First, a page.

We’ve been using a PositiveSSL Multi-Domain Cert for some years, and that’s been working fine. Under that Cert, we have, for instance:
etc., with a total of 5 different domains.
Now, since we’re going to expand our domain base and that the current Cert is expiring, we’re looking closely at Lets-Encrypt.
Before I get into this, however, I’d like to know a couple of things:
(1)- does every subdomain (mail. www., etc.) as well as their main respective domain have to be listed in the main certificate? I’m mainly asking that because (a) that was my original understanding, and (b) the verification stage with Lets-Encrypt will differ (preferred-challenges=dns instead of by default apache-based), which will lead me to add DNS records for each domain/subdomain.
(2)- if it is indeed needed (and if I have no choice but use preferred-challenges=dns, at the time of the next Cert renewal (i.e. < 90 days), should the DNS records still have to be present? I’m asking this because last time I left the DNS records after creation, the mail server couldn’t be reached anymore after the DNS propagation time. I’m pretty sure that it was because of my bad setup, but it’s a risk I prefer to avoid taking.
(3)- if I’m missing here of you have a better advice to give me, let me know.
Happy to hear you're evaluating Let's Encrypt I hope it works out for your use-case!
Yes, every domain name that the certificate will be used for has to be included. Let's Encrypt will validate each of the domain names in the certificate so all of them will require DNS records to be added if you are using DNS-01 validation.
It will be required to re-validate the domains every 90 days. This will require adding a new TXT record each time. Leaving the old TXT records from a previous validation will not work, the value changes each time.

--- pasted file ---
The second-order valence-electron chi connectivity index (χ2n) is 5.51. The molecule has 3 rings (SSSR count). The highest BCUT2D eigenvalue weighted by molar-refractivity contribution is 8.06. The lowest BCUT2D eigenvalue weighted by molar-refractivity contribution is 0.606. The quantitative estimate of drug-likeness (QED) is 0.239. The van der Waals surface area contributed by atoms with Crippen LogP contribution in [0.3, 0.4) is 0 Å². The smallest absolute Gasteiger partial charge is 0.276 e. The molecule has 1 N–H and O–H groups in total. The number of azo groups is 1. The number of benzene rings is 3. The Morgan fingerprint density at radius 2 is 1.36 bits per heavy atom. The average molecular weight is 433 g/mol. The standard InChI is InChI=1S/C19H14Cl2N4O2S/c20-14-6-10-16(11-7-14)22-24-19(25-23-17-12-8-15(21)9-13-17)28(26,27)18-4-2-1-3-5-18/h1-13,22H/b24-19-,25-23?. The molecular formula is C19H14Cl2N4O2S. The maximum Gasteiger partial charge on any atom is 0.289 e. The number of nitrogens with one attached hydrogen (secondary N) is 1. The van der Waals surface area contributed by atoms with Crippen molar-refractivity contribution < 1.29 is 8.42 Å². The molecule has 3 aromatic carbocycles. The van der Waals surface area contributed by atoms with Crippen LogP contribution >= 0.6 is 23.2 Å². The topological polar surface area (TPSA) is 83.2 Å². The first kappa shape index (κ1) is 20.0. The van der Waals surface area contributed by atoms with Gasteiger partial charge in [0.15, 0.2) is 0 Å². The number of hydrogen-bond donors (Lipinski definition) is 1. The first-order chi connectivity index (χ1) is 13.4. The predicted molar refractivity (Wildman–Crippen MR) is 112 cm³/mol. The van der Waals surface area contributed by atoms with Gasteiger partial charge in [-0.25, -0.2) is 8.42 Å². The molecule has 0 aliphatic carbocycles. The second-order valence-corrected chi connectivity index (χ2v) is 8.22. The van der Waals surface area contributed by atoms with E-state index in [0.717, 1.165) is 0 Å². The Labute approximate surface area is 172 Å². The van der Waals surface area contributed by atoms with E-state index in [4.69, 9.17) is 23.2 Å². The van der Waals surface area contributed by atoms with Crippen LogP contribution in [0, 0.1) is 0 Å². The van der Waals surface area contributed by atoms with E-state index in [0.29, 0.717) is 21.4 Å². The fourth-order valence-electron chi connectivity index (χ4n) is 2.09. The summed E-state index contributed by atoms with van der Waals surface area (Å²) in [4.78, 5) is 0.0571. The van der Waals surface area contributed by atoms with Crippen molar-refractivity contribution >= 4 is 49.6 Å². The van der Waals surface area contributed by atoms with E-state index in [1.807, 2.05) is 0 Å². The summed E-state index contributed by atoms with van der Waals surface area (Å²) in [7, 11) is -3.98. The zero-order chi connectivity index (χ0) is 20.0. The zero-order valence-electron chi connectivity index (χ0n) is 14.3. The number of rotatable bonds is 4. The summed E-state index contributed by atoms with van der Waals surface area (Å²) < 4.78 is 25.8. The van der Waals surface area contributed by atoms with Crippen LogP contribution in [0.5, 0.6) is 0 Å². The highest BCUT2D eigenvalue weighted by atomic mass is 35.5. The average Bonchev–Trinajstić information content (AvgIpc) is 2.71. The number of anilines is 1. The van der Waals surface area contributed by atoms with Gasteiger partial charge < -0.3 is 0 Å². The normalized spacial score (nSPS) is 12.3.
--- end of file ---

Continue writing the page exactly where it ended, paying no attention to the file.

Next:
Thanks a lot for your reply, @cpu. I understand that a little better now. I definitely want to use Let’s Encrypt, the only issue is me/my limited understanding here, not the product .
One last question: when using a SSL certificate for mail.domain1.com, the only way to validate it is through DNS-01 validation, is that right? The Apache-validation (or any other way) wouldn’t work, I suppose?
You don't have to use DNS-01 There is also HTTP-01 and TLS-SNI-01 challenge types. If you already have an Apache instance running I recommend using HTTP-01. If you don't have a webserver on the machine that runs mail.domain1.com you can still use HTTP-01 - Certbot has a feature called "standalone" mode where it can start up a small purpose built webserver to answer HTTP-01 challenges to provision a certificate.
Thanks, @cpu. The server that’s hosting all domains and subdomains in question is indeed running an Apache server. I did try to validate all subdomains running on the Apache web server with HTTP-01, and it worked very well, as advertised.
The only thing I couldn’t not validate, however, (well, I did not succeed in validating) was the mail. subdomain. You mean to say that I can do HTTP-01 challenge validation even though mail. is a mail, i.e. SMTP/IMAP server? I didn’t think it was possible. Could you send me some pointers on how to make this work?
To use HTTP or TLS-SNI validation on a non-web server, you would run something like:
certbot certonly --standalone -d mail.example.com
You still need to have port 80 or 443 open in your firewall to use this method, but you need no server running on those ports.
I’m not sure which port certbot uses by default. If you only want to open one port you can specify the challenge type explicitly, e.g. --preferred-challenges http to use port 80 or --preferred-challenges tls-sni to use port 443.